Tuesday, March 3, 2015

Hot under the (epidemiological) collar

Blogs like this are venues for expressing views on the current scene, in our case, related to genetics, evolution and a few other things we throw in.  If you express a view, unless it's just plain vanilla, you will irritate some readers.  In a sense, if you don't then there's no point in writing the blogpost.  In this case, we heavily criticized the recent NYTimes article reporting that the government has now backed off its claim that dietary cholesterol is a heart disease risk factor.  We try to be responsible, but that doesn't mean we have to expect agreement or to mince words!

We argued that the kind of herky-jerky yes/no results from huge long-term megastudies are so common that this shows the studies are rather useless and we think should be phased out, the results to date archived for anyone who wants to mine them, and the funds put to something that actually generates more trustworthy and stable results (if risks are stable enough to be estimated in these ways).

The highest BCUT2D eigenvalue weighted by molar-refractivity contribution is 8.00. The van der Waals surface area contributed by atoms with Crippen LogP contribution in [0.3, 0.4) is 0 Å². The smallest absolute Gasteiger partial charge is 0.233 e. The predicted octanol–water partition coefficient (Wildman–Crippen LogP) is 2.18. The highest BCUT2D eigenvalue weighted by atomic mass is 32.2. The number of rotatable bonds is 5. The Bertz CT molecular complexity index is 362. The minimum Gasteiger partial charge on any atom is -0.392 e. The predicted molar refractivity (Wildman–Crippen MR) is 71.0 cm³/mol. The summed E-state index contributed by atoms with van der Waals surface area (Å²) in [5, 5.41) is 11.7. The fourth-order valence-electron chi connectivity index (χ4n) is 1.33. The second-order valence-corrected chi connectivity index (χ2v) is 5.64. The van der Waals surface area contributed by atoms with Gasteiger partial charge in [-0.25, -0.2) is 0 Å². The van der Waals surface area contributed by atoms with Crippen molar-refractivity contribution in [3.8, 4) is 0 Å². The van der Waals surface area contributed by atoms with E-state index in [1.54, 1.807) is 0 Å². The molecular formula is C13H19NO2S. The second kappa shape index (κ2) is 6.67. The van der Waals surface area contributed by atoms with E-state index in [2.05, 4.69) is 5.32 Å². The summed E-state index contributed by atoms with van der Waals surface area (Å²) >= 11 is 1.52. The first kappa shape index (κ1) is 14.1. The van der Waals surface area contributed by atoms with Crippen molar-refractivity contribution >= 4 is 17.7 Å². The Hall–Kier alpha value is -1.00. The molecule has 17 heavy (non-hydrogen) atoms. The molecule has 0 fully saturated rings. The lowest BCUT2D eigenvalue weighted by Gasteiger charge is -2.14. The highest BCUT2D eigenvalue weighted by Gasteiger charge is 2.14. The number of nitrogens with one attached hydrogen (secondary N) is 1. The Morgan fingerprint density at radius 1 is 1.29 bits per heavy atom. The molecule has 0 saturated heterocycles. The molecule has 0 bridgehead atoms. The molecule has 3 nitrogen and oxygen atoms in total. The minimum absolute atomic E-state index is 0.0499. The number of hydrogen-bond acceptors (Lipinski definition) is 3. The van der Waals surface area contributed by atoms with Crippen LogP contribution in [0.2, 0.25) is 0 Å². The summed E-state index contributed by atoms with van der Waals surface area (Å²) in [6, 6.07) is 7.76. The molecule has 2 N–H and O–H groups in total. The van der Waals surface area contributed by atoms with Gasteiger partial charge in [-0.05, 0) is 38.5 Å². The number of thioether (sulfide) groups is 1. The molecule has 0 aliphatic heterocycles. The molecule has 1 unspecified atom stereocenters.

Well, this generated a very heated message from an old friend, a prominent genetic epidemiologist, who said that if we were listened to, it would lead to throwing the baby out with the bathwater.  He was upset because he said it was not the data but the analysis of these big epidemiological (environmental or genetic) studies that was at fault.  The studies are based essentially on correlation or regression models that assume everyone starts out as an equal blank slate, and whose individual risk is the basically additive total of the various risk factor exposures.  Your sex gives you a 'dose' of risk, which age adds to, then smoking history, diet, and so on.  Once all your risk-factor measures are toted up, your net risk can be estimated.  It is this general approach that regardless of sophisticated details in the statistical method, is not good at finding what we really should be looking for.

Our friend's idea is that, for example, dietary cholesterol may on average not be harmful, but there are likely some subsets of the population for which it is a risk.  Standard models may be convenient to apply, and everyone knows how to do that....but they miss the boat.  The key problem is basically that risk factors interact and searching for complex interaction is rarely done because it is very demanding in terms of sample size, sample structure, and analytic tools.  But there is no reason, for example, to think that males and females respond to a given risk factor equally per exposure dose.  So interactions ('epistasis' in relation to genome elements)  are given very light treatment and basically wished away.